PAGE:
Physio argues that MRL's BAFO should have been rejected as late. Physio also contends that the duplicate BAFO cannot be considered for award since there is no assurance that the duplicate BAFO submitted by MRL is the same BAFO that was subsequently lost by the agency. /2/ We disagree.

We think, contrary to the protester's assertions, that MRL's original BAFO was timely delivered to the contracting officer prior to closing and was only lost thereafter. In our view, the issue is whether the agency can properly accept the duplicate BAFO without compromising the integrity of the competitive system. As the protester argues, when the government loses a contractor's bid or offer, there generally are severe limits on the agency's ability to permit the late submissions of a duplicate. See generally Interstate Diesel Service, Inc.-- Reconsideration, B-229622.2, Apr. 29, 1988, 88-1 CPD Para. 426; Smoke Busters, B-219458, Nov. 1, 1985, 85-2 CPD Para. 501; Hewitt Tool & Die, B-213767, Mar. 26. 1984, 84-1 CPD Para. 349. However, we think the circumstances of this case fall within the narrow exception permitting acceptance of an otherwise late duplicate offer where the record clearly and convincingly establishes that the duplicate is identical to the original offer and that the integrity of the competitive system will not be compromised by acceptance of the duplicate offer. See 50 Comp.Gen. 325 (1970).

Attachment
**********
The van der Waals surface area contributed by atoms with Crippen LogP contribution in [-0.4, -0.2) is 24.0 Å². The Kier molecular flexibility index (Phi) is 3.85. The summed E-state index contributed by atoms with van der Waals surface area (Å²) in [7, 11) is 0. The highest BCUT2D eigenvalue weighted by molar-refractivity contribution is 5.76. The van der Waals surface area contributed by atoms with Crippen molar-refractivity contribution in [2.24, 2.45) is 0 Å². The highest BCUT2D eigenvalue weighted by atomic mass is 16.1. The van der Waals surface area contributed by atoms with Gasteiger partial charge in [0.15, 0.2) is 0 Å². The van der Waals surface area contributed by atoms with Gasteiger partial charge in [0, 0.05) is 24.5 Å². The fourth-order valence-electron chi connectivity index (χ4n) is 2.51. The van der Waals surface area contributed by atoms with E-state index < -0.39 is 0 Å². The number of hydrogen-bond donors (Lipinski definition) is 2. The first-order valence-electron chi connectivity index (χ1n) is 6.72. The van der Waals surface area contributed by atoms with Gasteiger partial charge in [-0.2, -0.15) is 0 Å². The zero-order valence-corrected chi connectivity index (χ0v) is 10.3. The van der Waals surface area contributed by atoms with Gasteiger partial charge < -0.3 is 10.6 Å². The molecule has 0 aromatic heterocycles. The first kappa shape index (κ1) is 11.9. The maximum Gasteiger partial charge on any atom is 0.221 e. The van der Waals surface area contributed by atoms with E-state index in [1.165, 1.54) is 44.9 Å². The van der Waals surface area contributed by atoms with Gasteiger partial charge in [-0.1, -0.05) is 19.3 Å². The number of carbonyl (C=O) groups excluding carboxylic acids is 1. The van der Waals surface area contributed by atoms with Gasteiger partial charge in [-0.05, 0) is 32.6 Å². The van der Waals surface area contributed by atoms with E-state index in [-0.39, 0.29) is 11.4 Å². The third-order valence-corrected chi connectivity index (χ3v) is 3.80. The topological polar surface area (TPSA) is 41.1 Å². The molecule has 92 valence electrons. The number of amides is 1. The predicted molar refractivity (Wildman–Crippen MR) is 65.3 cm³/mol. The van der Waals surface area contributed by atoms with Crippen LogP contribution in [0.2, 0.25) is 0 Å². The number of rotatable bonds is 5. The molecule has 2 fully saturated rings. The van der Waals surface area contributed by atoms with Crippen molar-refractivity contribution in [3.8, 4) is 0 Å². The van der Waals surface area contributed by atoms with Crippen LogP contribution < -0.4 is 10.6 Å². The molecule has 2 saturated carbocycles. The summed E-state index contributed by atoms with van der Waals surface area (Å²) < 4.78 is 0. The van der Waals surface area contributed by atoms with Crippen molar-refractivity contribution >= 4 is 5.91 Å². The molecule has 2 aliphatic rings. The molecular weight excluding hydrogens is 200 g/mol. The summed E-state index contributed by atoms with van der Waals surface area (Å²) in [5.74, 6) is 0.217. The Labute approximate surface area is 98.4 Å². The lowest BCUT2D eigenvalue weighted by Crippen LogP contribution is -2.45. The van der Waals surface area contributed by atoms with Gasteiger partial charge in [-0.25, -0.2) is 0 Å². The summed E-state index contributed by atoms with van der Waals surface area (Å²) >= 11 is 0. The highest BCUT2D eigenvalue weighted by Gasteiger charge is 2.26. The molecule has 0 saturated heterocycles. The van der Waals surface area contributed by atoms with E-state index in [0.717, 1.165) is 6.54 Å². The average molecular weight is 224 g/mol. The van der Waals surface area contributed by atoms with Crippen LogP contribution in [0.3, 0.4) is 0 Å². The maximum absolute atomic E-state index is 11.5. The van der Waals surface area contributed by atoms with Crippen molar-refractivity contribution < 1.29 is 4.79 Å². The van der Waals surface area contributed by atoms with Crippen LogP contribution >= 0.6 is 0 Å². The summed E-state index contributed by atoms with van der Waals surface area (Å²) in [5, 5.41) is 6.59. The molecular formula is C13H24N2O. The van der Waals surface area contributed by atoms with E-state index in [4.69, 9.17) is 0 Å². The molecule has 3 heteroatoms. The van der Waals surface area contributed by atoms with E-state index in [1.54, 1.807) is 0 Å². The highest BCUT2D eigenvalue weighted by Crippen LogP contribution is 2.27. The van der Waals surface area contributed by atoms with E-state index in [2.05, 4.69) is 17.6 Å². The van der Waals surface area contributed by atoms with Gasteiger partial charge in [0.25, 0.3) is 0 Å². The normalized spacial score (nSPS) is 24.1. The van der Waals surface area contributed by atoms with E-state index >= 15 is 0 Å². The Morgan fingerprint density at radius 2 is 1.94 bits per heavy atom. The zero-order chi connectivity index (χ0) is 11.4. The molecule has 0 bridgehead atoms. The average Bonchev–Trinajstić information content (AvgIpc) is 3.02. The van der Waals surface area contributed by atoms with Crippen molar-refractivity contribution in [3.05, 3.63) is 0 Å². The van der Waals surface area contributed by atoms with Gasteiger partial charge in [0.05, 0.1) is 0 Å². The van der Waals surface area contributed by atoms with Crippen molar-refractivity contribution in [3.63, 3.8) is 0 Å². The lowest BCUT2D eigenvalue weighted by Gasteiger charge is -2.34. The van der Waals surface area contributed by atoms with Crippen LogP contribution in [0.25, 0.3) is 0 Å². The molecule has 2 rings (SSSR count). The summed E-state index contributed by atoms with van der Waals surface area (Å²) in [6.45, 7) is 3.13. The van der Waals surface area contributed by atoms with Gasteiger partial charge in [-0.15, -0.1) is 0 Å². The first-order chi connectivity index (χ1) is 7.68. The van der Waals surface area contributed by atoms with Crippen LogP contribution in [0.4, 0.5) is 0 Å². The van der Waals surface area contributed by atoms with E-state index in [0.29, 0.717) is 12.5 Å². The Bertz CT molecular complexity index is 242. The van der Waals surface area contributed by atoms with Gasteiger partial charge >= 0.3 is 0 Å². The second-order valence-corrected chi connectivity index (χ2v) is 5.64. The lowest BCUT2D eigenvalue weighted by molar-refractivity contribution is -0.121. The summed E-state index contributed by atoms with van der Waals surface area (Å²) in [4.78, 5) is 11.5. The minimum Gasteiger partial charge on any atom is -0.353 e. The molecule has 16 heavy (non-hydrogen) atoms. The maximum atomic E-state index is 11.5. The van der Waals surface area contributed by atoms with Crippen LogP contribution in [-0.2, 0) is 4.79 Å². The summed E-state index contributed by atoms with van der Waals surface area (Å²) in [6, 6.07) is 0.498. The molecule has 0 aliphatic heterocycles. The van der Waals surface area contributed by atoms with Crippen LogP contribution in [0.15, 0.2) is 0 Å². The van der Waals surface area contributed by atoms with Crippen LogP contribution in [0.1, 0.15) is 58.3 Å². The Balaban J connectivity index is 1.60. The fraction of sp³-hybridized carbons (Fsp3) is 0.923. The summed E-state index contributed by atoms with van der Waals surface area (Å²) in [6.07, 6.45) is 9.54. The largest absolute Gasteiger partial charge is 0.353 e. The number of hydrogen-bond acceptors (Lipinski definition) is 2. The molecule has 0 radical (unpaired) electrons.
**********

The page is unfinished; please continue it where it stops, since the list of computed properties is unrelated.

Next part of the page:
Here, the record shows that MRL timely submitted a BAFO that lowered its price below that in MRL's original proposal. The contracting officer and contracting specialist both confirmed this fact. Thus, the government had independent confirmation that MRL had submitted the lowest priced BAFO. Since MRL's price in its original and duplicate BAFO was low, we think the possibility that MRL altered its duplicate BAFO to the prejudice of other offerors is too remote to warrant our concern that the integrity of the competitive system has been compromised. Rather, the agency simply obtained a duplicate BAFO under circumstances that were harmless.

We deny the protest.

/1/ The item is a cardiac care system for use on patients experiencing cardiac crisis and for examining the electrical activity of the heart, with a means to produce a permanent record of heart activity.

/2/ Physio also argues that MRL is ineligible for award because it is enjoined from manufacturing and introducing into interstate commerce its defibrillator by a "consent decree of permanent injunction" issued by a federal district court, until MRL conforms to good manufacturing practices (GMP) as certified by the Food and Drug Administration (FDA). The record establishes that, prior to award to MRL, the FDA found that MRL was in compliance and could resume production and distribution of products that had been suspended. In any event, the protester does not allege bad faith or fraud on the part of procuring officials in determining that MRL was a responsible prospective contractor. We therefore will not review this matter. See 4 C.F.R. Section 21.3(m)(5) (1988).